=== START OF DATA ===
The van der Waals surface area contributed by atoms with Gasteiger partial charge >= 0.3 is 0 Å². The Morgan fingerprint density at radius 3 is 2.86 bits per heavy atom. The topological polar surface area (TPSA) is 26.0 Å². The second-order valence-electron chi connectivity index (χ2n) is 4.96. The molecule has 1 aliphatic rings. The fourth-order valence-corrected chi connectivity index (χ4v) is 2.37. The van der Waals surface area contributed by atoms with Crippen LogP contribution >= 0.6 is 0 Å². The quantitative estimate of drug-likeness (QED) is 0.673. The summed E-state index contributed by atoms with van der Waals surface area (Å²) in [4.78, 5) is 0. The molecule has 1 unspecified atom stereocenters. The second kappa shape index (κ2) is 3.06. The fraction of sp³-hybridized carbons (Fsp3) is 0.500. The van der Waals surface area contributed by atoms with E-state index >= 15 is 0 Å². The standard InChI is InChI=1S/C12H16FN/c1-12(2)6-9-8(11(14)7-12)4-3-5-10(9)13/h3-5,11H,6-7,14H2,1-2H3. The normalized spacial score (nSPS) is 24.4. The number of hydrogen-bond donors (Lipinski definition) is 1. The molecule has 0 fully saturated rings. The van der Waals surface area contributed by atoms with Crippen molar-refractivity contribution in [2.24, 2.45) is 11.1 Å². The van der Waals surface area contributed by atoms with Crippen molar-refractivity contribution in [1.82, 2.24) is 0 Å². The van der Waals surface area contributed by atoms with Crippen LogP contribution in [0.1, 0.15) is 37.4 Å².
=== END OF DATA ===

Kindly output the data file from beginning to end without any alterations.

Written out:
The van der Waals surface area contributed by atoms with Gasteiger partial charge >= 0.3 is 0 Å². The Morgan fingerprint density at radius 3 is 2.86 bits per heavy atom. The topological polar surface area (TPSA) is 26.0 Å². The second-order valence-electron chi connectivity index (χ2n) is 4.96. The molecule has 1 aliphatic rings. The fourth-order valence-corrected chi connectivity index (χ4v) is 2.37. The van der Waals surface area contributed by atoms with Crippen LogP contribution >= 0.6 is 0 Å². The quantitative estimate of drug-likeness (QED) is 0.673. The summed E-state index contributed by atoms with van der Waals surface area (Å²) in [4.78, 5) is 0. The molecule has 1 unspecified atom stereocenters. The second kappa shape index (κ2) is 3.06. The fraction of sp³-hybridized carbons (Fsp3) is 0.500. The van der Waals surface area contributed by atoms with E-state index >= 15 is 0 Å². The standard InChI is InChI=1S/C12H16FN/c1-12(2)6-9-8(11(14)7-12)4-3-5-10(9)13/h3-5,11H,6-7,14H2,1-2H3. The normalized spacial score (nSPS) is 24.4. The number of hydrogen-bond donors (Lipinski definition) is 1. The molecule has 0 fully saturated rings. The van der Waals surface area contributed by atoms with Crippen molar-refractivity contribution in [2.24, 2.45) is 11.1 Å². The van der Waals surface area contributed by atoms with Crippen molar-refractivity contribution in [1.82, 2.24) is 0 Å². The van der Waals surface area contributed by atoms with Crippen LogP contribution in [0.1, 0.15) is 37.4 Å².